You know, often in this forum we concentrate exclusively on what we're dong wrong. Cathartic and introspective but not irrationally exuberant; in fact, kind of a bummer at times. Today, I'd like to bring up a couple of things that are going right and made me irrationally exuberant.
Many of you probably already know that I've started up with somebody new to poly. Over the weekend, I had invited her over for dinner. A good time was had by all. I'd like to share a couple of tips and ideas on what went right.
1. Do a community event. Poly to me is very community-oriented and I think my pod does a good job selling it. We're able to share jokes, pieces of our communal history, and the poly-newcomer can see something that's positive, accepting, and reinforcing. What can you do to strike connection between others?
2. Do try to cook. You know, I think food brings people together. Being able to share a meal is a real plus. What can you do to give a part of yourself – your time, your talent, your effort - to everybody?
3. Do try to introduce your partners and their metamours and your “space”. Although it wasn't the first time we've all been together before, it was nice to be in our “space” - at home – and to bring everyone together. That also gave the new person a chance to see how we lived. What can you do to get all interested parties into a shared space, to spend a few hours together, sit together, and to get to know each other better?
4. Do go out of your way to share common interests. One of the cool things that happened was that PG knew that my date liked Buffy the Vampire Slayer, so he lent her his 8th Season comic books. I thought that was really cool. A metamour making a gesture like that sets the right tone. What can you do to go out of your way to feel somebody more accepted?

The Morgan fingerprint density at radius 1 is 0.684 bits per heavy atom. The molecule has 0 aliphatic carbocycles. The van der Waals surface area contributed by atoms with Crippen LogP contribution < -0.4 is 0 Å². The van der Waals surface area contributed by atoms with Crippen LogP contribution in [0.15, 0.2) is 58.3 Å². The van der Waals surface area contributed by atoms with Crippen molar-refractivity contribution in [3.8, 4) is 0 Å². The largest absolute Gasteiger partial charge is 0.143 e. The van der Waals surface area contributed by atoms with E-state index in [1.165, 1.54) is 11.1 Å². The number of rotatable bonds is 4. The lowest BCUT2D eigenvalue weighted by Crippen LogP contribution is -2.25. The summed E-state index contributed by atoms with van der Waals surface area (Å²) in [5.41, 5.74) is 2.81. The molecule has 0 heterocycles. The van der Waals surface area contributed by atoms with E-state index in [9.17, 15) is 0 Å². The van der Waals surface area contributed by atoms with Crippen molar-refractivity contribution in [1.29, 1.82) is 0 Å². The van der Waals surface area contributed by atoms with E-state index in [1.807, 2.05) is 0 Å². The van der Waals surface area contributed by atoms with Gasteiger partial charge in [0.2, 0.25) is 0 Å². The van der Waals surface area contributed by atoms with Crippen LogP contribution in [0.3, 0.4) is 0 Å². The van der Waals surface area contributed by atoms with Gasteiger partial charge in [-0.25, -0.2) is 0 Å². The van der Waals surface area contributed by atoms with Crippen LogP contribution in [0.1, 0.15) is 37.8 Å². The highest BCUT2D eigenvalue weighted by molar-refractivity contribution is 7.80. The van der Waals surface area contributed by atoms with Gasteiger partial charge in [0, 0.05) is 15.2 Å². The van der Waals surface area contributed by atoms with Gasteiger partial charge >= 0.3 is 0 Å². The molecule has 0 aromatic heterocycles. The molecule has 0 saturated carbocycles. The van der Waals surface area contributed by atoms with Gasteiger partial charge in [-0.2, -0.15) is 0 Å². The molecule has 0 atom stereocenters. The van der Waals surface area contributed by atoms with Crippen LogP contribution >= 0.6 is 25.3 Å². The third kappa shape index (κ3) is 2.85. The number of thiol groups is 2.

5. Do give your partners space to snuggle and be a couple. The gracious goddess that she is, PF stepped away later in the evening so my date and I could have a few minutes together at the close of the evening. She went upstairs and we were able to noodle-around a bit and connect privately for a few minutes. What can you do to foster connections?
6. Do try to set expectations. Admittedly, my primary needed some clarifications on where the night was going to go before it started. PF had asked for an understanding on where she should be later in the evening, or, if there were going to be separate sleeping arrangements. That one took a little while for me to come around to because I wanted the evening to be kind of “organic” and just see where it went, but if we had gone that route, PF could have felt out of place. Kind of a 3rd wheel. She needed that kind of expectation set. What can you do to communicate your expectations to your partner(s) in advance so that everybody is on the same page?
7. Do follow-up with an emotional check-in. This morning, PF had taken it upon herself to text a follow-through with my date to see if she had any questions, and just make sure it went okay for her, too. What I got was a text back about how great my primary is, and how accepting the whole household was, and what a fun time was had. It was awesome. What can you do to lay-down bridges and and follow-up on people's emotional states?
8. Do try to engage poly. We all talked a little bit about the poly lifestyle; my friend is, in fact, reading “The Ethical Slut” - it's great. She's going out of her way to ask questions as somebody new to all of this, and is making a genuine effort to learn more about it. If you're new to poly, consider how you can engage it, learn more about it, at least to some extent that makes you comfortable.
It's the little things that count. What happened the other night was a bunch of little things that added up into one big ball of a pleasant evening for all. My hats-off to my awesome partners and friends...
... and by the way, finding a new partner whose interested in learning about poly and is open minded, smart, charming, and literate.... It is so... choice. If you have the means, I'd highly recommend picking one up. :)